I’m at the White Chocolate Grill. I haven’t been here since I came with Robb. For a moment I thought I was sitting in the same table, but I think that’s only because I can so easily imagine him across from me.
That doesn’t happen very much anymore. That sweet ache of an almost vivid memory.
It’s Gabrielle Monday: the boys’ weekly date with our babysitter, the neighborhood boys’ weekly delight as the prettiest girl in the history of testosterone arrives with all her charm and maternal instincts to grant me my night off. (Is there a chorus in your head right now? There is in mine. Always with those words: night off.)
I have challenged myself to eat somewhere different each time. But I’m not sure what difference it makes since I’m always likely to order something with fresh avocado, a wedge salad, an aged balsamic, and preferably bread and soft butter. But I pretend I am bold.
The boys have been watching an episode of Full House, on repeat. Well, they’ve watched it twice. But they haven’t deleted it from the dVR line up. It’s the one where Danny goes on his first date after his wife has died.
Joey and Jesse are so excited for him to enter the dating scene. Danny is nervous as hell, and he does all those stupid, goofy Danny Tanner things that are quirky and unrealistic. The girl he is taking out is the Hive Mother of Stephanie’s Busy Bees Club. She’s skinny, and she never takes off her Busy Bee Antennae. Danny tells his daughters he’s going on a first date, and then he woffles back and forth – should he go, should he not – by cancelling and then affirming his date with Linda over and over again.
The thing is, in part, they’ve got it right. Nervous as hell. Stupid quirky things that I can’t believe could be realistic.
DJ is most offended by the idea of a new date, a new woman in Danny’s life. Stephanie is her most charming life stage and doesn’t really know what’s going on.
(Sidenote: – It’s really a bummer for child actors who piqued at age 4 when they were hired.
Lucky find: Michelle Tanner. Unlucky find: Rudy Huxtable. It’s a gamble.)
Anyway, DJ does all kinds of things to guilt her dad into abandoning his date with Linda. She believes the date will mean Linda is her new mom. She believes that even though the date might make her dad happy, her mom will be very sad somewhere.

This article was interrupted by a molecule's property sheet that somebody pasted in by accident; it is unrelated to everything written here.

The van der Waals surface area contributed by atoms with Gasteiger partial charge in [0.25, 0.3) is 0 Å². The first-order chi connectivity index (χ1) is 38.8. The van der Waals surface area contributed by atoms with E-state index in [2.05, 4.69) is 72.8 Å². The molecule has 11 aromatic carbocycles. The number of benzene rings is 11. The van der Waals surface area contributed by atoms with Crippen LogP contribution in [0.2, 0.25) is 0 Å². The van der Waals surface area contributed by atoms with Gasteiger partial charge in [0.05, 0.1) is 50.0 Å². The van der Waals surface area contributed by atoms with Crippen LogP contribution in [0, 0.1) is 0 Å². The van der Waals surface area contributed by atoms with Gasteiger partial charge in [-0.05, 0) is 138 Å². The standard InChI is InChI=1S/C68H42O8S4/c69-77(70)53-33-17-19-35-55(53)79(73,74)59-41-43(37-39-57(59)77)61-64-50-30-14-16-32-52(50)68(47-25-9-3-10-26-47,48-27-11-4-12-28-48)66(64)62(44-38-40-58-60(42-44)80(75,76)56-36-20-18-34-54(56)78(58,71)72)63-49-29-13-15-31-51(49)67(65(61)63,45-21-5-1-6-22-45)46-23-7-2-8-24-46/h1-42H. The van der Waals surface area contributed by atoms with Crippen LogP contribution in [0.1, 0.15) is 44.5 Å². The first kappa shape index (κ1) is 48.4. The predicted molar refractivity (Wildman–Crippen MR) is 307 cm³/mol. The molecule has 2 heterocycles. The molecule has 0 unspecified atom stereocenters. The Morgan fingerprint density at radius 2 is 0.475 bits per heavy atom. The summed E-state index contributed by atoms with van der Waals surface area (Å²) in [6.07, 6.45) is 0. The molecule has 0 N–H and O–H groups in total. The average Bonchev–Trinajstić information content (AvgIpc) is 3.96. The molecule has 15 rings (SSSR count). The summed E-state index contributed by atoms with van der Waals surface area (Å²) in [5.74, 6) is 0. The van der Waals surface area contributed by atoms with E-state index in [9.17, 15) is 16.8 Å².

Finally, Danny sits down with all three girls. He explains that a date doesn’t mean marriage, which is something I remind myself often. Danny says something wise and important, although I have to confess I haven’t listened directly, in part because I don’t really want to think too hard about the words, and in part because I want the boys to believe they have happened on to this insider scoop on their very own, that they have elite, unauthorized information on the life of a single parent.
So, Danny says (something like),
Girls, I’ll always love your mom.
She was the love of my life. She and I made three little miracles together, and I will always love her. That will always be true, even if I marry someone else someday.
I know what your mom would want for me, because she and I talked about it before you were born. We decided that we wanted you girls to be taken care of, and we wanted each other to be happy, not lonely.
And the music rises, and he hugs each of his children, and they all agree he should go on the date with Linda instead of staying home to eat ice cream with the girls. He pretends he doesn’t want DJ to call Linda, and yet he knows the number by memory. The typical 555- of sitcoms.
And then Danny decides what to wear, and Joey and Jesse become his fashion coaches. And the whole thing gets very distracting because I really want Joey to wear a belt with his Z Cavariccis.
The episode ties its neat and tidy bow as Danny and Linda are heading out the door. Thank the heavens above that she has ditched the antennae.
I just kind of want to know about the date, though. There’s something so sweet and innocuous about Full House. Corny or not, I know it would go well and be over in 26 minutes.
The boys have watched this episode the last three nights before bed. Today, while I was doing dishes (read: cleaning up Tyler’s science experiment when he couldn’t clean up any longer because of his gag reflex), Tyler asked me if I feel lonely because Daddy is gone. And I didn’t have to wonder where the question was born.
I think the writers of Full House should have invested more in Danny’s life in the later years, instead of all that nonsense with Jesse and Rebecca and Nicky and Alex. But I get it: John Stamos is exponentially more handsome than Bob Saget. Ratings.
Anyway. My guacamole is here. With a side of wedge salad.